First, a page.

80. I repeatedly have said that I would accept either general or specific Biblical authority for a human institution through which the church may act, whenever either kind of authority is presented for such action. Bro. Carrell wants me to "clarify" what I mean by general authority. I think this is precisely his trouble. He does not know an institution from a "method," and he does not understand the nature of general and specific authority.

81. God has specified the organization (the congregation), and Gods specification excludes every other organization to do the work of the church. If Bro. Carrell could cite general authority that includes a human organization for benevolence, the same kind of general authority would include a human organization to preach the gospel. But Bro. Carrell can cite neither general nor specific authority for any human institution to do any work of the church.

82. Bro. Carrell says that Gal. 6:10 does not "fit in with Brother Willis' theories" (p. 89). I believe Gal. 6:10 obligate Christians to help both saints and sinners, so long as opportunity and ability permit. Bro. Carrell believes Gal. 6:10 authorize a church to subsidize a human institution. May I suggest that you read the passage again and look for a church and a human institution. You will find neither in the passage.

83. If the "whole world" is the "field" in benevolence (P7 89), why did not some of the New Testament churches practice benevolence in the "whole world" field? Why did New Testament churches restrict their benevolent activity to certain "believers" (Acts 2:44, 45; 4:32), "disciples" (Acts 6:1-6), "brethren" (Acts 11:21-30), and "saints" (1 Cor. 16:1, 2; 2 Cor. 9:1; Rom. 15:26)? Where can one read about some of this congregational "whole world" benevolence? It is not in the New Testament. It must in "THE CARRELL INTERPOLATION."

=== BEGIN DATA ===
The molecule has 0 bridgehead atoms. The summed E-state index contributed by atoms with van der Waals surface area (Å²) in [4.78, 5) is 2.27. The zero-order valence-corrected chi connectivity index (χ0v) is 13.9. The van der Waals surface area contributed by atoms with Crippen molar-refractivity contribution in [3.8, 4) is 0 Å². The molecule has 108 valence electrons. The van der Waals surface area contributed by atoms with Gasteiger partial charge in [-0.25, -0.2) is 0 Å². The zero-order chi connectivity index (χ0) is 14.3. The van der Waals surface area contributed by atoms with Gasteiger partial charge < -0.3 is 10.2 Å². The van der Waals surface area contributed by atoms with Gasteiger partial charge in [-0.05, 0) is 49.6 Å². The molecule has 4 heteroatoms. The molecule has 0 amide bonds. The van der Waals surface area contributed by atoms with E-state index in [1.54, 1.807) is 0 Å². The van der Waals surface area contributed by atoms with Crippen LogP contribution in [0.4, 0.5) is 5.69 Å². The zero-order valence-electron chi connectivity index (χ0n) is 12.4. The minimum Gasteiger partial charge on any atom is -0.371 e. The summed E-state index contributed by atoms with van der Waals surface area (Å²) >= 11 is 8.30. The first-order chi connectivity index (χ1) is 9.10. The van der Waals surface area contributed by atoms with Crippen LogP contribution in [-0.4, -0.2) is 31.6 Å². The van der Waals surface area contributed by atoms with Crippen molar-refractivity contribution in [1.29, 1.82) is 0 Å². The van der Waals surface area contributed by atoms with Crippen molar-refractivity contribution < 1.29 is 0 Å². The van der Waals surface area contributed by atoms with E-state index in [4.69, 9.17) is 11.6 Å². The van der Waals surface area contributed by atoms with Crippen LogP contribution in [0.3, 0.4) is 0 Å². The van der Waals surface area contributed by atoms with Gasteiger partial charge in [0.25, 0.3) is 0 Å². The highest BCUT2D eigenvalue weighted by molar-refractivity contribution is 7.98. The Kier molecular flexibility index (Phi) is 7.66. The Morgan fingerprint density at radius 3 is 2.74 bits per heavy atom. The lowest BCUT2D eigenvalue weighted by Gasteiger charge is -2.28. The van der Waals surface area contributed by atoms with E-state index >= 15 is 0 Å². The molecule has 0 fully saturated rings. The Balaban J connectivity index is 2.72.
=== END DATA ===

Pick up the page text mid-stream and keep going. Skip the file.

84. To apply Jas. 1:27 to an individual "is a most convenient dodge," Bro. Carrell says. Now you look for the church as I quote the passage again. "If any MAN thinketh HIMSELF to be religious, while HE bridleth not HIS tongue but deceiveth HIS heart, this MAN'S religion is vain. Pure religion and undefiled before our God and Father is this, to visit the fatherless and widows in their affliction, and to keep ONESELF unspotted from the world" (Jas. 1:26, 27). Does this reading sound as if James is speaking of congregational or personal duty?

85. Carrell says that I "force a distinction where there is none" when I differentiate between congregational and individual duty. He said "Bible writers" made no "hard and fast distinction" (p. 92). He said that "individual action becomes congregational everyone is doing the same thing!" The only thing wrong with this assertion, Bro. Carrell, is that it JUST IS NOT TRUE. If every member donated to the college, has the congregation donated to the college? You say it is sinful for a church to donate to a college.